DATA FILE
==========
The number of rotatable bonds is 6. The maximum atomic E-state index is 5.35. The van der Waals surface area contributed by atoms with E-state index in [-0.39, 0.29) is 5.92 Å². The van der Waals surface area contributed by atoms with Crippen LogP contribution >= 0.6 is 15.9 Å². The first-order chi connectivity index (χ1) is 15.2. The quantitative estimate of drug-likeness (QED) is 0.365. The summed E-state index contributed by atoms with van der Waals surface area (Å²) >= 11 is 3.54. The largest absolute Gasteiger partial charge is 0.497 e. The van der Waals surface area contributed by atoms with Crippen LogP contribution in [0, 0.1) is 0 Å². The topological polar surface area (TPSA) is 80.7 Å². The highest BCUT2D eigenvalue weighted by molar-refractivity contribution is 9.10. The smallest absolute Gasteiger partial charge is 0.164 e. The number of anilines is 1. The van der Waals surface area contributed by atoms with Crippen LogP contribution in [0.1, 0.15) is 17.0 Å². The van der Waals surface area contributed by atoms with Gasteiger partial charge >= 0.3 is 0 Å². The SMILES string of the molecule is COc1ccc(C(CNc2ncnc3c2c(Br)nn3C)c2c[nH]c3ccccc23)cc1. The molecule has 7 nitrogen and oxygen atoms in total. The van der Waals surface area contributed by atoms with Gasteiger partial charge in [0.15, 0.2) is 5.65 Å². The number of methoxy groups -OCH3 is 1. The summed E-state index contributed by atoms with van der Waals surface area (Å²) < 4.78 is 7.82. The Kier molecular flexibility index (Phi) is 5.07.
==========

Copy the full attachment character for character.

The number of rotatable bonds is 6. The maximum atomic E-state index is 5.35. The van der Waals surface area contributed by atoms with E-state index in [-0.39, 0.29) is 5.92 Å². The van der Waals surface area contributed by atoms with Crippen LogP contribution >= 0.6 is 15.9 Å². The first-order chi connectivity index (χ1) is 15.2. The quantitative estimate of drug-likeness (QED) is 0.365. The summed E-state index contributed by atoms with van der Waals surface area (Å²) >= 11 is 3.54. The largest absolute Gasteiger partial charge is 0.497 e. The van der Waals surface area contributed by atoms with Crippen LogP contribution in [0, 0.1) is 0 Å². The topological polar surface area (TPSA) is 80.7 Å². The highest BCUT2D eigenvalue weighted by molar-refractivity contribution is 9.10. The smallest absolute Gasteiger partial charge is 0.164 e. The number of anilines is 1. The van der Waals surface area contributed by atoms with Crippen LogP contribution in [0.1, 0.15) is 17.0 Å². The van der Waals surface area contributed by atoms with Gasteiger partial charge >= 0.3 is 0 Å². The SMILES string of the molecule is COc1ccc(C(CNc2ncnc3c2c(Br)nn3C)c2c[nH]c3ccccc23)cc1. The molecule has 7 nitrogen and oxygen atoms in total. The van der Waals surface area contributed by atoms with Gasteiger partial charge in [0.15, 0.2) is 5.65 Å². The number of methoxy groups -OCH3 is 1. The summed E-state index contributed by atoms with van der Waals surface area (Å²) < 4.78 is 7.82. The Kier molecular flexibility index (Phi) is 5.07.